Total reported cases and deaths in the U.S. (and by states/counties)
As New York Governor Andrew Cuomo likes to say, we have climbed a monstrous mountain. Even though we are on the other side of it, and for quite a few weeks, there’s still no place for complacency and chance-taking.
Here below is just a chart where you could filter any states and/or counties of your interest and see how the pandemic has been wreaking the havoc. A big shout out to the New York Times COVID-19 data team, who have offered all the data for free here.
Predicting when we will be heading out of the woods is the most unreliable business in this trying time. These graphs and map below are what a lot of us are watching daily while preparing to reopen society. They may also be good materials for historians and museums.
NYC data cycles from 5/6pm to 5/6pm the following day, so the two sets of data between NYS and NYC might be slightly out of sync.
NYC’s newly reported “probably deaths” are not included in the graphs here.
There are some data gaps in the Hubei-Wuhan datasets.
On April 17, China revised Wuhan’s toll from COVID-19 up by 50%; so take the data with a grain of salt!
NYTimes: Lung X-rays 1-2-3:
Don’t kid yourself thinking statistics are on your side, even though you don’t belong to the vulnerable populations. Read this harrowing roller-coaster experience of an athletic father of three in Mass. He almost died, see X-ray image 2 below with his lungs in total whiteout. Kudos to The New York Times. Worth remembering: your chance of surviving COVID-19 if you get it is 1/2 – either you make it or you don’t.
It’s quite a sight to witness the stock market dropping by 35% in 33 days (S&P 500) thanks to the COVID-19 pandemic, beating the 1929 record in velocity with a drop of 45% in 58 days. See slide 6 and 12:
Top image from morningstar.com by Paul D. Kaplan [The chart shows that over this period of almost 150 years, $1 (in 1870 U.S. dollars) invested in a hypothetical U.S. stock market index in 1871 would have grown to $15,303 by the end of March 2020.]
Something to share with social media nerds, that is if you want to A/B test a couple of versions of LinkedIn updates before hitting the post button. Or see where your long, or not so long, post might get cut off and whether you will be super annoyed by where it gets cut off. If this is for you, download by clicking here (it’s a Google Sheet, and it seems you have to work on it on a computer, not on the Google Sheets mobile app).
The US Open Fan Week, featuring the qualifying tournament (3 rounds), freebies from sponsors and the opportunity to watch the brightest tennis stars practice super close, is one of the best kept secret in sporting events. And the full week, preceding the main draw, is all free. (The Kids Day, the Saturday in between, is fun too, but it might get a little overly crowded.)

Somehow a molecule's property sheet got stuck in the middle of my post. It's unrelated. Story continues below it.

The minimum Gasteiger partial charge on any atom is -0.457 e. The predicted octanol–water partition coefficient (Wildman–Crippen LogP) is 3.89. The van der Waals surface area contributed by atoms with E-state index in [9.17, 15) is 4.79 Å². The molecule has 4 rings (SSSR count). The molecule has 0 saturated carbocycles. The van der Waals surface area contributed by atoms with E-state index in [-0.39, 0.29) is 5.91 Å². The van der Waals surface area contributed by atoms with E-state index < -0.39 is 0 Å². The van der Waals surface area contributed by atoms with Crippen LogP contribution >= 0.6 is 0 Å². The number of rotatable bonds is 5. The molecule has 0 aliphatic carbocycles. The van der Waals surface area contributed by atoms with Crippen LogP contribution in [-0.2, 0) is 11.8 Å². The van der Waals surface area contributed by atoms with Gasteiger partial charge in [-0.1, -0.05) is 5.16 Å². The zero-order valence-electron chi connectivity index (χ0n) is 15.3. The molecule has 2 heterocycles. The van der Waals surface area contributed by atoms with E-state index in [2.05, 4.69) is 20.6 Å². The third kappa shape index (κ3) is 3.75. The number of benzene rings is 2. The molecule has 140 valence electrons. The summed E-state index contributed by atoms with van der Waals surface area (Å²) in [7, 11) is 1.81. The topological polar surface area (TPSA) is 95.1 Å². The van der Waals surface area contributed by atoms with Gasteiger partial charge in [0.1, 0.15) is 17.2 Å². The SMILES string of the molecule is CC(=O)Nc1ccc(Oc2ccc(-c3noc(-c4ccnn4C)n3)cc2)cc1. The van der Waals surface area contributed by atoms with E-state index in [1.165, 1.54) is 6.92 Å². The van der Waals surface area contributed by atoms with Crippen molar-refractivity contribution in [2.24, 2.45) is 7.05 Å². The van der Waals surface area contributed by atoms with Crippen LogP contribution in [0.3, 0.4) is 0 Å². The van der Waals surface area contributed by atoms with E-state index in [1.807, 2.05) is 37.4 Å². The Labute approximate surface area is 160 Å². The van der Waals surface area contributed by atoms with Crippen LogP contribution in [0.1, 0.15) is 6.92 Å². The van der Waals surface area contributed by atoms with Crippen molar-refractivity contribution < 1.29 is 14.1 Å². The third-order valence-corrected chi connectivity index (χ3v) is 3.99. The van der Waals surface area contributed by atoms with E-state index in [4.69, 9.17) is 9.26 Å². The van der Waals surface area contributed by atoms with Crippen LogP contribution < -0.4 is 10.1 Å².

For those of us who may not have the luxury to go to the Fan Week a couple of times, or more, these screenshots below will help you plan for the future US Open Fan Week visits. (For example, Roger Federer only appeared once in a stadium court. Another time he practiced at P1, it was impossible to get up to the bleacher seating area at all.) If you could grab a day with an exhibition match starring retired champions, even better. This year, it was Thursday Aug. 22, featuring Andy Roddick and James Blake. Tap on dates below for practice schedules:
Ticket buyers: sessions featuring GOAT(s), or hugely sought after stars, will probably become best sellers in a matter of a few hours, when the draw is announced or schedule for certain GOAT(s) or stars is available. This year was the case when I wanted to grab three tickets for my family (3) to watch Roger Federer’s first round. On Thursday, when the draw was announced showing Federer’s top half collision with Novak Djokovic, I was not sure which session to buy as I’d imagined either one of them could land the night match on Monday. I quickly checked the US Open app and the tickets for the night session at Arthur Ashe on Monday had gone up from $30 to $50 immediately. Guess I wasn’t alone in trying to snap up a ticket to watch Federer, possibly the last appearance at the US Open. I almost wanted to grab the $50 opportunity but chose to wait just to be sure Federer was scheduled to play at night indeed. Late afternoon on Friday, I checked the US Open app again and confirmed that Federer is indeed going to play on Monday night, by this time the ticket had gone up to $80. (If I’d choose 3 tickets, the price would be over $100. To that, I’d say “No, thank you $300!”) In the end, I did figure out a way to keep the damage down by ordering three individual tickets, which might be separated but we’ll deal when we get in there. And it rounded up to $60 or so per ticket. (With a $10 fee, it would be $210 in total.)
Hobbyist photographers: be prepared to part ways with your excited long lens and good camera. Sometimes the gatekeepers are really serious about the rules of forbidden items. Three-inch rule is for the lens you could bring inside. I just got my 70-200mm sent away to the bag check depot. My suggestion is, if you aren’t one of those guys with a lanyard earning a 4-figure paycheck a day, or more, doing this, try to just enjoy the game.